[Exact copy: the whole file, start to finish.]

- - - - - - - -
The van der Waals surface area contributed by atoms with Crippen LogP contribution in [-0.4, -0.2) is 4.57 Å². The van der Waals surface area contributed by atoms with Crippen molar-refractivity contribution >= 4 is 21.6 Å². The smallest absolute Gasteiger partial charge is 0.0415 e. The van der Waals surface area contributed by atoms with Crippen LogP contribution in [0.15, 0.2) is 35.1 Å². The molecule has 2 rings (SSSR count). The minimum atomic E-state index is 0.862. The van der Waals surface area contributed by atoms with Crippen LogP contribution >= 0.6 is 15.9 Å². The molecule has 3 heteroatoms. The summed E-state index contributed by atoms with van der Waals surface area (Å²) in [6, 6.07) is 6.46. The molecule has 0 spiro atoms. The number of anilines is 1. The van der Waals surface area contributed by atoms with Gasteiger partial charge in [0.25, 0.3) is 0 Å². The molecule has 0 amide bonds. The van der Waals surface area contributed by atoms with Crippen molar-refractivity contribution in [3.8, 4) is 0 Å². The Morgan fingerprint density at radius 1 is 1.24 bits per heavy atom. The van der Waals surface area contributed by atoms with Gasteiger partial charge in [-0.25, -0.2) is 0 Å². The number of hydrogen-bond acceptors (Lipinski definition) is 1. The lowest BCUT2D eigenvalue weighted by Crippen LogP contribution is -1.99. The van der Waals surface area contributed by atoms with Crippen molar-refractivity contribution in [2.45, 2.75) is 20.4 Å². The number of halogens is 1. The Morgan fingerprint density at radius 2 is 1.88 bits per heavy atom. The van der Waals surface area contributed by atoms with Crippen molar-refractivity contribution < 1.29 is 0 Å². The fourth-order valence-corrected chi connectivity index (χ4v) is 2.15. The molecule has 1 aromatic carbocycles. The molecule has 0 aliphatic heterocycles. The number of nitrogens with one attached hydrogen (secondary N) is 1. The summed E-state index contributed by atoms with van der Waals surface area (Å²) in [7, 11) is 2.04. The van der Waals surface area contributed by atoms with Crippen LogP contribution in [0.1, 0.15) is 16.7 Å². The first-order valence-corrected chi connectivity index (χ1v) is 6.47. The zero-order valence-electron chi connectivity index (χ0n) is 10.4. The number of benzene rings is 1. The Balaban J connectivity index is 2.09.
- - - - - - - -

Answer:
The van der Waals surface area contributed by atoms with Crippen LogP contribution in [-0.4, -0.2) is 4.57 Å². The van der Waals surface area contributed by atoms with Crippen molar-refractivity contribution >= 4 is 21.6 Å². The smallest absolute Gasteiger partial charge is 0.0415 e. The van der Waals surface area contributed by atoms with Crippen LogP contribution in [0.15, 0.2) is 35.1 Å². The molecule has 2 rings (SSSR count). The minimum atomic E-state index is 0.862. The van der Waals surface area contributed by atoms with Crippen LogP contribution >= 0.6 is 15.9 Å². The molecule has 3 heteroatoms. The summed E-state index contributed by atoms with van der Waals surface area (Å²) in [6, 6.07) is 6.46. The molecule has 0 spiro atoms. The number of anilines is 1. The van der Waals surface area contributed by atoms with Gasteiger partial charge in [0.25, 0.3) is 0 Å². The molecule has 0 amide bonds. The van der Waals surface area contributed by atoms with Crippen molar-refractivity contribution in [3.8, 4) is 0 Å². The Morgan fingerprint density at radius 1 is 1.24 bits per heavy atom. The van der Waals surface area contributed by atoms with Gasteiger partial charge in [-0.25, -0.2) is 0 Å². The number of hydrogen-bond acceptors (Lipinski definition) is 1. The lowest BCUT2D eigenvalue weighted by Crippen LogP contribution is -1.99. The van der Waals surface area contributed by atoms with Crippen molar-refractivity contribution in [2.45, 2.75) is 20.4 Å². The number of halogens is 1. The Morgan fingerprint density at radius 2 is 1.88 bits per heavy atom. The van der Waals surface area contributed by atoms with Crippen molar-refractivity contribution < 1.29 is 0 Å². The fourth-order valence-corrected chi connectivity index (χ4v) is 2.15. The molecule has 1 aromatic carbocycles. The molecule has 0 aliphatic heterocycles. The number of nitrogens with one attached hydrogen (secondary N) is 1. The summed E-state index contributed by atoms with van der Waals surface area (Å²) in [7, 11) is 2.04. The van der Waals surface area contributed by atoms with Crippen LogP contribution in [0.1, 0.15) is 16.7 Å². The first-order valence-corrected chi connectivity index (χ1v) is 6.47. The zero-order valence-electron chi connectivity index (χ0n) is 10.4. The number of benzene rings is 1. The Balaban J connectivity index is 2.09.